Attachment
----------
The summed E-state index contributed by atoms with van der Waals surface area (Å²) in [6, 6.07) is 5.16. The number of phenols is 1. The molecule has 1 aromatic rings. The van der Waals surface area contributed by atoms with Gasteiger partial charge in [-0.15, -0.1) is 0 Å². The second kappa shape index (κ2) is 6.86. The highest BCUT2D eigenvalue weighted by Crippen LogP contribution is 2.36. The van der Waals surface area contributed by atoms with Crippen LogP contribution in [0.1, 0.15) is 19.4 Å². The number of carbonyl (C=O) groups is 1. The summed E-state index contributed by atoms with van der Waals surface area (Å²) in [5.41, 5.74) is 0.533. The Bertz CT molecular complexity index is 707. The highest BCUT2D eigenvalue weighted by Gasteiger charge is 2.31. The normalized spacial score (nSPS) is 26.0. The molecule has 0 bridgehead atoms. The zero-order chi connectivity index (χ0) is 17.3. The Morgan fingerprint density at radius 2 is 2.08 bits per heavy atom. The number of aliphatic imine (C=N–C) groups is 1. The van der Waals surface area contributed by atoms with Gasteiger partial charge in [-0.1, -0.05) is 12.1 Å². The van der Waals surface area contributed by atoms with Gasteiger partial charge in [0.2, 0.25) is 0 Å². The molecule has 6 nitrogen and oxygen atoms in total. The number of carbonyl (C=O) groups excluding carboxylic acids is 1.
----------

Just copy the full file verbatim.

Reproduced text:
The summed E-state index contributed by atoms with van der Waals surface area (Å²) in [6, 6.07) is 5.16. The number of phenols is 1. The molecule has 1 aromatic rings. The van der Waals surface area contributed by atoms with Gasteiger partial charge in [-0.15, -0.1) is 0 Å². The second kappa shape index (κ2) is 6.86. The highest BCUT2D eigenvalue weighted by Crippen LogP contribution is 2.36. The van der Waals surface area contributed by atoms with Crippen LogP contribution in [0.1, 0.15) is 19.4 Å². The number of carbonyl (C=O) groups is 1. The summed E-state index contributed by atoms with van der Waals surface area (Å²) in [5.41, 5.74) is 0.533. The Bertz CT molecular complexity index is 707. The highest BCUT2D eigenvalue weighted by Gasteiger charge is 2.31. The normalized spacial score (nSPS) is 26.0. The molecule has 0 bridgehead atoms. The zero-order chi connectivity index (χ0) is 17.3. The Morgan fingerprint density at radius 2 is 2.08 bits per heavy atom. The number of aliphatic imine (C=N–C) groups is 1. The van der Waals surface area contributed by atoms with Gasteiger partial charge in [-0.1, -0.05) is 12.1 Å². The van der Waals surface area contributed by atoms with Gasteiger partial charge in [0.2, 0.25) is 0 Å². The molecule has 6 nitrogen and oxygen atoms in total. The number of carbonyl (C=O) groups excluding carboxylic acids is 1.